MANILA, Philippines – The informal settlers who barricaded Agham Road were unprovoked and went too far by throwing human feces and urine at the police, Commission on Human Rights (CHR) chairperson Loretta Rosales said.
“Ugali ba ng Pinoy na magtapon ng dumi? Hindi ‘yan natural sa atin!” Rosales said. (Is it customary for Filipinos to throw feces? That’s not natural for us!)
Residents and anti-riot police clashed as officials broke the barricade during a demolition of shanties along Agham Road in Quezon City on Monday, July 1.
Rosales said that while the CHR recognizes the vulnerability of informal settlers who are threatened with forced evacuation, the rights of policemen must also be respected.
Rosales maintained that the CHR will take steps to educate the informal settlers about their rights and responsibilities.
On Tuesday, July 2, Rosales said that she has already instructed CHR investigators to look further into the clash.
Rosales maintained that the CHR will takes steps to educate the informal settlers about their rights and responsibilities.
The Department of the Interior and Local Government (DILG) earlier said they will investigate alleged squatting syndicates who agitate and fund the resistance of the informal settlers.
“We will have to look into this and file charges if necessary,” DILG undersecretary Francisco Fernandez said.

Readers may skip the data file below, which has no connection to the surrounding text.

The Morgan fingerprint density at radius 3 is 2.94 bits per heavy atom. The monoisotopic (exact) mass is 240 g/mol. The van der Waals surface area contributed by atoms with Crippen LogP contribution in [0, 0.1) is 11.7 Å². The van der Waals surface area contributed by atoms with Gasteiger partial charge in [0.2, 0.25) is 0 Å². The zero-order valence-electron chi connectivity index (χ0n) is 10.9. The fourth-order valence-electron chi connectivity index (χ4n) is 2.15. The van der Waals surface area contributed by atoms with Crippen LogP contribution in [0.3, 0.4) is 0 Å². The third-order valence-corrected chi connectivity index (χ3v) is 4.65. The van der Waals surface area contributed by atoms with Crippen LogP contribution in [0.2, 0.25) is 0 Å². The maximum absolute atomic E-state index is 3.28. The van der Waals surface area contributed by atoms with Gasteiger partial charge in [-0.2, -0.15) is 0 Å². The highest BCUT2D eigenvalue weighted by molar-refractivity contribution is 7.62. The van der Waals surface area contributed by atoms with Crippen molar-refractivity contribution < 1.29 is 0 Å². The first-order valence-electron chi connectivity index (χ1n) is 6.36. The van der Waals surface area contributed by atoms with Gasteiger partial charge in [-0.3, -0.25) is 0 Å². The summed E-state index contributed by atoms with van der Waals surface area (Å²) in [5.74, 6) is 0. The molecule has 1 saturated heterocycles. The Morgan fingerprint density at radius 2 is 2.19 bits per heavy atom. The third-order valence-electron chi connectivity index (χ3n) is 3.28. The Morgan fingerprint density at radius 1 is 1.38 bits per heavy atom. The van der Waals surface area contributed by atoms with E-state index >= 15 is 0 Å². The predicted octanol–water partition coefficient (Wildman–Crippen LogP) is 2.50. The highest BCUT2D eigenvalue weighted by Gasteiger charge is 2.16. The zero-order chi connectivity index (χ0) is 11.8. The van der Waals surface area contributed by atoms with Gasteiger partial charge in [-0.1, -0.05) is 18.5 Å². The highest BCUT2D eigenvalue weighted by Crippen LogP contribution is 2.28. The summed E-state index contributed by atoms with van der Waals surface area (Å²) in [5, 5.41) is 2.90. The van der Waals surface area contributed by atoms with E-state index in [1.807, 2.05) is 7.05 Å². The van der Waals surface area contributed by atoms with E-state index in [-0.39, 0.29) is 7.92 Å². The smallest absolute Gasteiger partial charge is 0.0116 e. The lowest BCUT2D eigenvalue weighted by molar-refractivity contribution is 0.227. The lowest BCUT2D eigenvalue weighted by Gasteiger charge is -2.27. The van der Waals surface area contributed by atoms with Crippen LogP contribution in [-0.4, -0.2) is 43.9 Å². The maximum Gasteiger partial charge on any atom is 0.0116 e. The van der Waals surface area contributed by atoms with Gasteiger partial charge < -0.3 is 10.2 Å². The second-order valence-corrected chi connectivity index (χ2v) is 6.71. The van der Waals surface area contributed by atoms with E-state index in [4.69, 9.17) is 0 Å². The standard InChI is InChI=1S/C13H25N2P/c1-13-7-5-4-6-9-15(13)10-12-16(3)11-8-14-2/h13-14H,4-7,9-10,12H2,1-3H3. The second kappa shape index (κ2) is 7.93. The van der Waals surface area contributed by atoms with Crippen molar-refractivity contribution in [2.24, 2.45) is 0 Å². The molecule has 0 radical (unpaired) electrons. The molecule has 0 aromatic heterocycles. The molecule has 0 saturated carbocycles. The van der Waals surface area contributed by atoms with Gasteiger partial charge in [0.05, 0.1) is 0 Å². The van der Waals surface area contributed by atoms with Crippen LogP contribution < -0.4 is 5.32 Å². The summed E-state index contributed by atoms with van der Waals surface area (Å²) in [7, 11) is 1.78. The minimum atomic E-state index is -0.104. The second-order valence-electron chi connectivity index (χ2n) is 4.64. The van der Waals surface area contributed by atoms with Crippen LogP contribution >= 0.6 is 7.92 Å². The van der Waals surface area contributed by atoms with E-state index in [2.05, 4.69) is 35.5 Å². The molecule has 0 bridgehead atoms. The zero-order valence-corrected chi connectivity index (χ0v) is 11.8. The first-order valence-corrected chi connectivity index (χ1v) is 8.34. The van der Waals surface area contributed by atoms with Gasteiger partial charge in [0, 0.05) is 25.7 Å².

Anakpawis files libel suit
Meanwhile, former Anakpawis Rep Rafael Mariano filed a libel case against Quezon City Mayor Herbert Bautista, saying that the mayor maliciously accused his party-list of inciting the violence that erupted on Agham Road.
Mariano, who was accompanied by illegal settlers from Sitio San Roque, Quezon City, also complained that Bautista described affected residents as “professional squatters” several times on air.
In a suit filed with the Office of the Ombudsman on Wednesday, July 3, Mariano said that Bautista’s statement damaged the reputation and integrity of Anakpawis.
“Mayor Bautista should be penalized for his irresponsible, reckless, malicious, and untruthful statements,” Mariano said.
In an interview on GMA7 after the violence errupted, the Quezon City mayor also said the group is collecting money from informal settlers with the promise that they will not be relocated.
“Pinagkakakitaan iyan ng Anakpawis…ang ginagawa nila, naniningil sila ng P1,000 kada pamilya, na sila raw…ang magtatrabaho para hindi maalis sila diyan. I have intelligence report on that,” Bautista said.
(Anakpawis makes money from informal settlers. They collect P1,000 per family and they tell them that the party-list group will work to make sure the families are not relocated. I have an intelligence report on that.)
Bautista also accused the informal settlers of illegally tapping water and electricity.
‘Telenovela of lies’
Anakpawis representative Fernando Hicap earlier denied Bautista’s “telenovela of lies.”
“We are not part of any professional squatting group and the people in North Triangle are not professional squatters but legitimate citizens of this country who do not deserve this sheer madness and extreme brutality displayed and employed by the mayor of Quezon City and the Aquino administration,” he said.
There are at least 2,000 informal settler families living in the 29-hectare property of the National Housing Authority (NHA). NHA sold the property to Ayala, which plans to develop it into a business district.